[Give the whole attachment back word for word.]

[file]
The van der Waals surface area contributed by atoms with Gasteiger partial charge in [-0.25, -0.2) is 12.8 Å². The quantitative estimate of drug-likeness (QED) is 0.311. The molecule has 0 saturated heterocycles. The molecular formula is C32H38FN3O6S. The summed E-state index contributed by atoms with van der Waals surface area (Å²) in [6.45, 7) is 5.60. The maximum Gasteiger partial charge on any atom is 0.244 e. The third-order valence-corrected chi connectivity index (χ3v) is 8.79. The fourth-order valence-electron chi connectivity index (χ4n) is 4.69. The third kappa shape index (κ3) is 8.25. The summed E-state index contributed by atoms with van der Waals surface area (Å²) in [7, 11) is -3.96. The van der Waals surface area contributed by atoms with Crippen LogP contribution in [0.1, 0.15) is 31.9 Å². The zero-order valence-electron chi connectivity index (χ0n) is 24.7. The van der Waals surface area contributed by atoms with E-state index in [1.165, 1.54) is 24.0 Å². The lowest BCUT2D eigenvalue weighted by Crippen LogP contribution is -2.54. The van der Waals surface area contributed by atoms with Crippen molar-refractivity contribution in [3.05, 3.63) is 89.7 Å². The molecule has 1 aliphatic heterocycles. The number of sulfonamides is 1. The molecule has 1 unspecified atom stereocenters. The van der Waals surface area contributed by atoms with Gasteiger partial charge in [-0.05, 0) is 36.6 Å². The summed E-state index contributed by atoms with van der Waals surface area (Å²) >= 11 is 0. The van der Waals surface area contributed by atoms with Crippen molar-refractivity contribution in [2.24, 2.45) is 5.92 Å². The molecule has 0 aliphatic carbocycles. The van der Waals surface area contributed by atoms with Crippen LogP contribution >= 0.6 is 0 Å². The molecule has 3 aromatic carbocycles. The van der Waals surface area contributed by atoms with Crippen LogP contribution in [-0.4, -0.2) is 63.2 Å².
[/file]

The van der Waals surface area contributed by atoms with Gasteiger partial charge in [-0.25, -0.2) is 12.8 Å². The quantitative estimate of drug-likeness (QED) is 0.311. The molecule has 0 saturated heterocycles. The molecular formula is C32H38FN3O6S. The summed E-state index contributed by atoms with van der Waals surface area (Å²) in [6.45, 7) is 5.60. The maximum Gasteiger partial charge on any atom is 0.244 e. The third-order valence-corrected chi connectivity index (χ3v) is 8.79. The fourth-order valence-electron chi connectivity index (χ4n) is 4.69. The third kappa shape index (κ3) is 8.25. The summed E-state index contributed by atoms with van der Waals surface area (Å²) in [7, 11) is -3.96. The van der Waals surface area contributed by atoms with Crippen LogP contribution in [0.1, 0.15) is 31.9 Å². The zero-order valence-electron chi connectivity index (χ0n) is 24.7. The van der Waals surface area contributed by atoms with E-state index in [1.165, 1.54) is 24.0 Å². The lowest BCUT2D eigenvalue weighted by Crippen LogP contribution is -2.54. The van der Waals surface area contributed by atoms with Crippen molar-refractivity contribution in [3.05, 3.63) is 89.7 Å². The molecule has 1 aliphatic heterocycles. The number of sulfonamides is 1. The molecule has 1 unspecified atom stereocenters. The van der Waals surface area contributed by atoms with Gasteiger partial charge in [-0.05, 0) is 36.6 Å². The summed E-state index contributed by atoms with van der Waals surface area (Å²) >= 11 is 0. The van der Waals surface area contributed by atoms with Crippen molar-refractivity contribution in [2.24, 2.45) is 5.92 Å². The molecule has 0 aliphatic carbocycles. The van der Waals surface area contributed by atoms with Crippen LogP contribution >= 0.6 is 0 Å². The molecule has 3 aromatic carbocycles. The van der Waals surface area contributed by atoms with Crippen LogP contribution in [-0.4, -0.2) is 63.2 Å².